According to cybersecurity reports, a new variant of the recently emerged Agenda ransomware has surfaced, written in the Rust programming language and specifically designed to target critical infrastructure. This new Agenda variant is concerning to security experts because of its ability to cause significant disruption and damage to critical infrastructure.
New Agenda Ransomware Uses the Rust Language
The new Agenda ransomware variant is written in Rust, a relatively new programming language created by the Mozilla Foundation. Rust is known for its security features, including memory safety and data-race prevention. These features make it difficult for attackers to exploit Rust-based applications and make it a popular choice for creating secure applications.
This Agenda ransomware variant is designed to target critical infrastructure, such as power plants, water systems, and other vital services. It is believed that the ransomware was created by a group of cybercriminals called the Agar Group, most likely tied to Russia and linked to several high-profile ransomware attacks in the past.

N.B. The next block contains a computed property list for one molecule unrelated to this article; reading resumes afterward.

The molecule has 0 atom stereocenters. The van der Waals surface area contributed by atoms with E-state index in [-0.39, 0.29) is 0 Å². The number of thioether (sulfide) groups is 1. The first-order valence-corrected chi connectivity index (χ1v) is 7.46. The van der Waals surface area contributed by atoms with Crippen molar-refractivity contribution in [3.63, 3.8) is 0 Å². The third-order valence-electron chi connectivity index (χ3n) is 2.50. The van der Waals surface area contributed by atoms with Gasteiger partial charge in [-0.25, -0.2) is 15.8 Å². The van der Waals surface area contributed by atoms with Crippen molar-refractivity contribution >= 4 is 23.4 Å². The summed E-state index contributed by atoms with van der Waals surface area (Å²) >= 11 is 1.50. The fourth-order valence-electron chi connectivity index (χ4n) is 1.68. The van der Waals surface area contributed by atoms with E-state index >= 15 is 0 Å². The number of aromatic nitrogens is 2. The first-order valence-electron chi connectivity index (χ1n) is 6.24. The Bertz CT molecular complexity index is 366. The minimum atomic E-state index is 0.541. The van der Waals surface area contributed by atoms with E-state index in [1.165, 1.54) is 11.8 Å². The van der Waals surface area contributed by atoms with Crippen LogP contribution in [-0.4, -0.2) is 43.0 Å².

“Recently, we found a sample of the Agenda ransomware written in Rust language and detected as Ransom.Win32.AGENDA.THIAFBB. Notably, the same ransomware, originally written in Go language, was known for targeting healthcare and education sectors in countries like Thailand and Indonesia,” Trend Micro researchers said.
The ransomware authors customized previous ransomware binaries for the intended victim through the use of confidential information, including leaked accounts and unique company IDs as the appended file extension. “The Rust variant has also been seen using intermittent encryption, one of the emerging tactics that threat actors use today for faster encryption and detection evasion,” the researchers added.
Rust Language in the Past Year
In December 2021, the first ransomware-as-a-service player using Rust was detected by Recorded Future and MalwareHunterTeam on two underground forums. Known as ALPVH and BlackCat, the ransomware group is the first to use Rust, while in fact this was the third ransomware strain to be entirely coded in Rust, as the other two were experimental.
It is curious to mention that a month later, in January 2022, a high severity vulnerability in the Rust programming language was reported. The flaw could be exploited to purge files and directories from an exposed system without the need of authorization.